Reading early modern pamphlets

There is an interesting discussion going on over at the SHARP e-mail list about the differences between reading on paper and reading on a screen.The conclusion of most posters is that while we may not need a new word to describe reading on a screen – viewing? screening? diging? – there is nevertheless a difference between the two. Defining that difference, on the other hand, is a bit harder and is something many scholars are still thinking about.

I blogged about this a while ago, in the context of Early English Books Online (EEBO) and whether reading seventeenth-century pamphlets on screen can change how you read them. Prompted by the SHARP discussion, I’ve been doing some more thinking about this. It occurred to me that this has been an interpretative issue since before the creation of EEBO and other digital reproductions of sources. Microfilm versions of pamphlets also carry with them some of the same issues.

In the case of the Thomason Tracts, for example, a microfilm edition by University Microfilms International (UMI) has existed since 1977. This is the way that most scholars have probably read them between that time until a few years ago. Although you can print out pamphlets from both EEBO and from microfilm, both methods of access are primarily through a screen. So what are the similarities and differences between reading a pamphlet in its original format, via a microfilm reader, or through your computer monitor? And do the differences make any practical impact on how you absorb and understand the text?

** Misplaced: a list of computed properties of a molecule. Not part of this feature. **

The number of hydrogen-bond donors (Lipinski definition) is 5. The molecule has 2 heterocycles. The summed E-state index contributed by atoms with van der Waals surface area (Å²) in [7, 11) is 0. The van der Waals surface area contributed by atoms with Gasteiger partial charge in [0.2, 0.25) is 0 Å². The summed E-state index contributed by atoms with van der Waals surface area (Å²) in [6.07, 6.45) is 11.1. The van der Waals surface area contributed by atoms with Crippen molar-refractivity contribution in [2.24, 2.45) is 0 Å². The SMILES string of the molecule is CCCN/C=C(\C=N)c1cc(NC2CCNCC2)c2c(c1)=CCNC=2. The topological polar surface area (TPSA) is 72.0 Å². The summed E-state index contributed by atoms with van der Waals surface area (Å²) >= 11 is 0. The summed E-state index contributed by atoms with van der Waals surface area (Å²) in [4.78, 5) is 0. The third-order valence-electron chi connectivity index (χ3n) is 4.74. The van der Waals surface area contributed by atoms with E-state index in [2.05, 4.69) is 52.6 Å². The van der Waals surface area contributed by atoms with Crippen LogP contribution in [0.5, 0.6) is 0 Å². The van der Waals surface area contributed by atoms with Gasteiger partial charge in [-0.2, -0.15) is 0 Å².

My own answer is that I’m not completely sure, but I feel instinctively that there must be differences, which in turn must impact on the experience of reading. But I was worried that this instinct is more to do with the book historians I’ve been reading – for whom the importance of the reader is a pre-requisite – than anything that could be demonstrated empirically. So here are a few thoughts about how those differences might actually have a practical impact on reception.

One is colour. A bit obvious, perhaps, but microfilm often only reproduces texts in black and white. This is certainly the case with the Thomason Tracts, and in turn EEBO reproduces the microfilm edition of them so retains this monochrome reproduction. This can potentially blur the subtleties of early modern printing. Here for example are two images of the title page of John Milton’s Eikonoklastes (unfortunately I couldn’t find two versions of the same copy, although they are the same edition):

Eikonoklastes monoEikonoklastes colour